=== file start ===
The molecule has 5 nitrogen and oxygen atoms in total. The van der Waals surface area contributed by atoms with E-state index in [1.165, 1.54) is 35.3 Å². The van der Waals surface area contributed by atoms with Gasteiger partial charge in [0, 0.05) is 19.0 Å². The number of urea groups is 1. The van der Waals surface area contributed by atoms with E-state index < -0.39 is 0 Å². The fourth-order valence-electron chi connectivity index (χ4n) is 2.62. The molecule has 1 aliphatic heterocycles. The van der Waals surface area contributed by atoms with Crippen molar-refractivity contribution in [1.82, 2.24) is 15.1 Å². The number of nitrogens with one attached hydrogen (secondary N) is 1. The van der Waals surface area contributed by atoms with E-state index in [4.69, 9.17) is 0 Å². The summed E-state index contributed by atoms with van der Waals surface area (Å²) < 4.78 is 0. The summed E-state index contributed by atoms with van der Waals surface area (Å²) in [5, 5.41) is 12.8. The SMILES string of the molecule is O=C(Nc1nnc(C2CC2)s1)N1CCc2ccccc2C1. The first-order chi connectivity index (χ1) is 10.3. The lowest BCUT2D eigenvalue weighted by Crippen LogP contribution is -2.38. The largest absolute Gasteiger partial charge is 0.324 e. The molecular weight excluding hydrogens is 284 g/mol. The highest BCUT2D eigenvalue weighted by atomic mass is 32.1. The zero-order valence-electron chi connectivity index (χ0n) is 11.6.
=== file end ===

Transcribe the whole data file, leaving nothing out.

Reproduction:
The molecule has 5 nitrogen and oxygen atoms in total. The van der Waals surface area contributed by atoms with E-state index in [1.165, 1.54) is 35.3 Å². The van der Waals surface area contributed by atoms with Gasteiger partial charge in [0, 0.05) is 19.0 Å². The number of urea groups is 1. The van der Waals surface area contributed by atoms with E-state index < -0.39 is 0 Å². The fourth-order valence-electron chi connectivity index (χ4n) is 2.62. The molecule has 1 aliphatic heterocycles. The van der Waals surface area contributed by atoms with Crippen molar-refractivity contribution in [1.82, 2.24) is 15.1 Å². The number of nitrogens with one attached hydrogen (secondary N) is 1. The van der Waals surface area contributed by atoms with E-state index in [4.69, 9.17) is 0 Å². The summed E-state index contributed by atoms with van der Waals surface area (Å²) < 4.78 is 0. The summed E-state index contributed by atoms with van der Waals surface area (Å²) in [5, 5.41) is 12.8. The SMILES string of the molecule is O=C(Nc1nnc(C2CC2)s1)N1CCc2ccccc2C1. The first-order chi connectivity index (χ1) is 10.3. The lowest BCUT2D eigenvalue weighted by Crippen LogP contribution is -2.38. The largest absolute Gasteiger partial charge is 0.324 e. The molecular weight excluding hydrogens is 284 g/mol. The highest BCUT2D eigenvalue weighted by atomic mass is 32.1. The zero-order valence-electron chi connectivity index (χ0n) is 11.6.